The euro started last week at a one-week high against the US dollar after weaker-than-expected US May durable goods orders data fuelled doubts about the US economy. This also led to speculation surrounding the Federal Reserve’s aggressive rate increase outlook and the possibility that the Eurozone could be matching or even bettering it. This eased after Draghi’s remarked that policy-makers had not discussed scaling back its massive bond-buying programme. He reinforced this by stating that super low rates create jobs, foster growth and benefit borrowers, ultimately easing inequality.
Friday also saw unemployment in Germany, the Eurozone’s largest economy, rising by 7,000 to 2.547 million in June. It was the first increase in u since March last year compared with the consensus forecast by economists of a 10,000 decline. However, as predicted, the unemployment rate was steady at 5.7%.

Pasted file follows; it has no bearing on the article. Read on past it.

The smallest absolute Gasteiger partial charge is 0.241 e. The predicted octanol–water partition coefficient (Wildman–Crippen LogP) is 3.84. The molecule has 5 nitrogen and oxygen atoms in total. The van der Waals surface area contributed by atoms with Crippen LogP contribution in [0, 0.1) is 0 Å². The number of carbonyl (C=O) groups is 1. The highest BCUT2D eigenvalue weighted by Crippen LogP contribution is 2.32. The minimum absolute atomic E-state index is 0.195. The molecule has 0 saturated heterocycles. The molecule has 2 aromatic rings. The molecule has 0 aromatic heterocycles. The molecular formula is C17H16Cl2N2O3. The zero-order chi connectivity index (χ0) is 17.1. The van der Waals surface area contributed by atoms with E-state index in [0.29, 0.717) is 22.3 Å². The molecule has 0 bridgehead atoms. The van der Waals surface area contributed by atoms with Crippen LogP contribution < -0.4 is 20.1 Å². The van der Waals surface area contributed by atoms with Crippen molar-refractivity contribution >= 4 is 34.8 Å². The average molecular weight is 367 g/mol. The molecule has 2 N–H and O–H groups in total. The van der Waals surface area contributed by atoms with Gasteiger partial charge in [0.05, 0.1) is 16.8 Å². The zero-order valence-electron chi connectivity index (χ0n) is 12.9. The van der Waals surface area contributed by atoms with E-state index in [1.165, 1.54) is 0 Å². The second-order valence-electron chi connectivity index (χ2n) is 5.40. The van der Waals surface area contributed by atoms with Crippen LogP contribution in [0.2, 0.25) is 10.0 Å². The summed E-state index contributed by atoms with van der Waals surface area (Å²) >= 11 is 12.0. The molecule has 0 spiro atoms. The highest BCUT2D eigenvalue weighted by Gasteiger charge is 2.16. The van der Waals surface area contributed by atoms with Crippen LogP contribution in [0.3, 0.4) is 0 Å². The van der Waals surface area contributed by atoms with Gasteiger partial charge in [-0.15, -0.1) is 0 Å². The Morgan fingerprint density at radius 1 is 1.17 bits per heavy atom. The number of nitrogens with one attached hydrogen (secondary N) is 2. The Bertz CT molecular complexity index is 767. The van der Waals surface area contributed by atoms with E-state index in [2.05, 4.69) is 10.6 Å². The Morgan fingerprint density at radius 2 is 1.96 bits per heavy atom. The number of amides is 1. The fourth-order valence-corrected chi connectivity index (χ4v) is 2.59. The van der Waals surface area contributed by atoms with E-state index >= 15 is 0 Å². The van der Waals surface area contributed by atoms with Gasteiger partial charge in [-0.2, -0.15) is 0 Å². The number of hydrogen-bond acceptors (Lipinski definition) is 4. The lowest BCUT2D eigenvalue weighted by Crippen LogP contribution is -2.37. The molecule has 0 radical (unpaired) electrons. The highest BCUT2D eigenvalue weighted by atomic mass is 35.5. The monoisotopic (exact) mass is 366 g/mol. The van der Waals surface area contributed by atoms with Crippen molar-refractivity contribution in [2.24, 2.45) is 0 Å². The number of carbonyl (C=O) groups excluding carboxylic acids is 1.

A hugely busy week on the data front for the Eurozone with key PMI, employment and retail data being released. The Eurozone has been enjoying a flow or positive data, hence the questioning over a possible reduction in their programme of quantitative easing or increase in interest rates. If these figures show some slippage from expectations the euro could be undermined.